Diver calls for probe into parrotfish killings
A scuba diver appealed for an investigation into a possible poaching incident after she found the butchered remains of a protected fish species.
Natalie Price turned to social media to spread the word about the bodies of five parrotfish that she found cleaned of their flesh and discarded in the waters near St George’s.
She said: “It was heartbreaking – parrotfish are so beautiful and an important part of the environment so it was really sad to see something like this happen.”
Ms Price added: “Hopefully by putting a story out, people will keep their eyes open and they’ll catch the person who did this.”
Ms Price, 45, from Smith’s, said she came across the bodies on Tuesday afternoon while diving near Alexandra Battery Park in St George’s.
She said that she was competing in the Lionfish Grand Prix tournament and had gone out to hunt for lionfish, but instead found the pile of carcasses near the reefs.
Ms Price said: “I was just horrified – it was totally upsetting and it made me mad.
“I pretty much always bring my GoPro with me, so when I came across the parrotfish I just decided to film it.”
She added: “I didn’t think I was going to post it but I did – I posted it because I thought it helped spread awareness.”https://www.facebook.com/nataliedyrli/videos/10164087696610478
Ms Price said it was clear the fish were caught by humans, but she could not tell how they were caught or how long they had been on the rocks.
She added: “I believe that whoever did that probably knew that they shouldn’t be doing that.”
Ms Price said the video, which she posted to her Facebook and Instagram accounts, triggered a frenzy of comments that condemned those responsible.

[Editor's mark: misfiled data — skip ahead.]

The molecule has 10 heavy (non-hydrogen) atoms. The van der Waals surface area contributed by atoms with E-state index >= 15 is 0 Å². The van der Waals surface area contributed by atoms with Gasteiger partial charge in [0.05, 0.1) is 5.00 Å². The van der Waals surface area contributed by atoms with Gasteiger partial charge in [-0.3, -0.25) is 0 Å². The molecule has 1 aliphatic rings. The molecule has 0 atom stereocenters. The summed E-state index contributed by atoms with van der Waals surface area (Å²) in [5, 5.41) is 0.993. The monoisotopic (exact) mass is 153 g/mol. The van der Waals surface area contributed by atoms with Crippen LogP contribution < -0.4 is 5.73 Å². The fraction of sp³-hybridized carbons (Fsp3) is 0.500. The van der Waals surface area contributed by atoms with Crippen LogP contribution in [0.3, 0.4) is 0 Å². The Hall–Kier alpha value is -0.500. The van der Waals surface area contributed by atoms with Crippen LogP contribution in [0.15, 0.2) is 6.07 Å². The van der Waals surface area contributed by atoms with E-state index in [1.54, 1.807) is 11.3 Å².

She added that the Department of Fisheries later contacted her about the incident.
Ms Price said that many people were “upset and disturbed” by the act because of the importance that parrotfish had to the environment.
She said: “Parrotfish are such beautiful creatures, but not only are they beautiful they’re a protected species, they’re vital to Bermuda’s ecosystem, they’re responsible for helping to create the pink sand, they consume algae off the reefs.
“They’re so essential and they are beloved here – I think that’s why people had such a strong reaction.”
Parrotfish have been a protected species in Bermuda since 1987.
Anyone who knowingly captures, injures, kills or possesses parrotfish can suffer a maximum penalty of two years imprisonment and a fine of $25,000.
Any animals taken and any vessels, instruments or equipment used can also be taken.
Ms Price said incidents such as these might happen more often than thought but went unnoticed or unreported.
She encouraged others to report any suspicious behaviour they saw while out at sea, as well as any environmental damage they believed to have been man-made.
Ms Price said: “I’m not one to rat on people, but this really upset me.
“If you see something, say something. Hopefully they’ll find the person – or people – responsible.”
Requests for comment from the the Department of Environment and Natural Resources had not been responded to by press time last night.